The Programmable Orgasm

Vibease is the latest smart vibrator startup trying to escape the “hardcore” stigma.

The Programmable Orgasm

Dema Tio was a newlywed working in technology in Boston. His wife was back in Singapore. They missed each other. A lot. “I didn’t want my wife to be a desperate housewife,” he said. So like any dutiful husband, he decided to design a wireless programmable smart vibrator so that they could share intimate moments even though they were thousands of miles apart.

The Vibease, launching officially this week, resembles other high-end sex toys on the market, an ergonomic knob cloaked in waterproof, fuchsia silicone. What’s different lurks inside. Using an Android app, you or your lover can pre-record an audio fantasy or voice message and sync the movements of the device with the story.

“When the guy says I’m touching you softly, or I’m touching you hard, he can choose the movement to follow the story,” says Tio. Or the user can choose an “immersive” reading of, say, 50 Shades of Grey. Tio envisions the app eventually hosting a marketplace of erotic stories created and shared by users, with the thrills already baked in. I picture obsessive fans of Ira Glass getting crazy with old podcasts of This American Life.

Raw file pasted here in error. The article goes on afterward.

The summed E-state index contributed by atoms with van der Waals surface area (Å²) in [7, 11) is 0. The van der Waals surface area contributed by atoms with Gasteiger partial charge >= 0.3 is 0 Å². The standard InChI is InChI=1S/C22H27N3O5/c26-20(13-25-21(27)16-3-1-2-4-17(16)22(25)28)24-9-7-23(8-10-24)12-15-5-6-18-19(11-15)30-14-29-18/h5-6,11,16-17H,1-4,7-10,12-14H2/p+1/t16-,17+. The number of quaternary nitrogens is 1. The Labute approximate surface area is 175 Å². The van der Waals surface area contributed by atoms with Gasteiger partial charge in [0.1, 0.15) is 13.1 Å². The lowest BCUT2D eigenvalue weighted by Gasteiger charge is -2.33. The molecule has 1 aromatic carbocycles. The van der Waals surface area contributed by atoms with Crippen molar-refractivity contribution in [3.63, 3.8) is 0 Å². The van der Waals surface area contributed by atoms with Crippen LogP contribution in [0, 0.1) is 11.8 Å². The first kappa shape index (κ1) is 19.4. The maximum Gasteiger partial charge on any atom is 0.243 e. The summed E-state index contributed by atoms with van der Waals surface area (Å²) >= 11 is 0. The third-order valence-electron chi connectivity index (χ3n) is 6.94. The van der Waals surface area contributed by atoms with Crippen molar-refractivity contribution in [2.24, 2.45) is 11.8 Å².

Although Tio is a graduate of the buzzy Shenzhen-based hardware incubator Haxlr8r, with advisors including Zach Smith, founder of Makerbot, and Cyril Ebersweiler, early stage investor at Leap Motion, he hasn’t had an easy road to launch. Kickstarter, for example, rejected his campaign due to adult content.

“Definitely there’s still stigma about sex toys,” he says. “Raising money is tough. Most investors say they need to wait and see how we’re going to market. If it goes too hardcore porn, it’s hard to continue. If we prove we can sell it as acceptable to the mainstream, then we have a chance to raise funding.” What’s considered mainstream also varies widely from market to market, he says; while Asian women won’t admit to an interest in marital aids, European women buy them “like lipstick.”

[Woman at the finish line: Pete Saloutos via Shutterstock]

About the author

She’s the author of Generation Debt (Riverhead, 2006) and DIY U: Edupunks, Edupreneurs, and the Coming Transformation of Higher Education, (Chelsea Green, 2010). Her next book, The Test, about standardized testing, will be published by Public Affairs in 2015.



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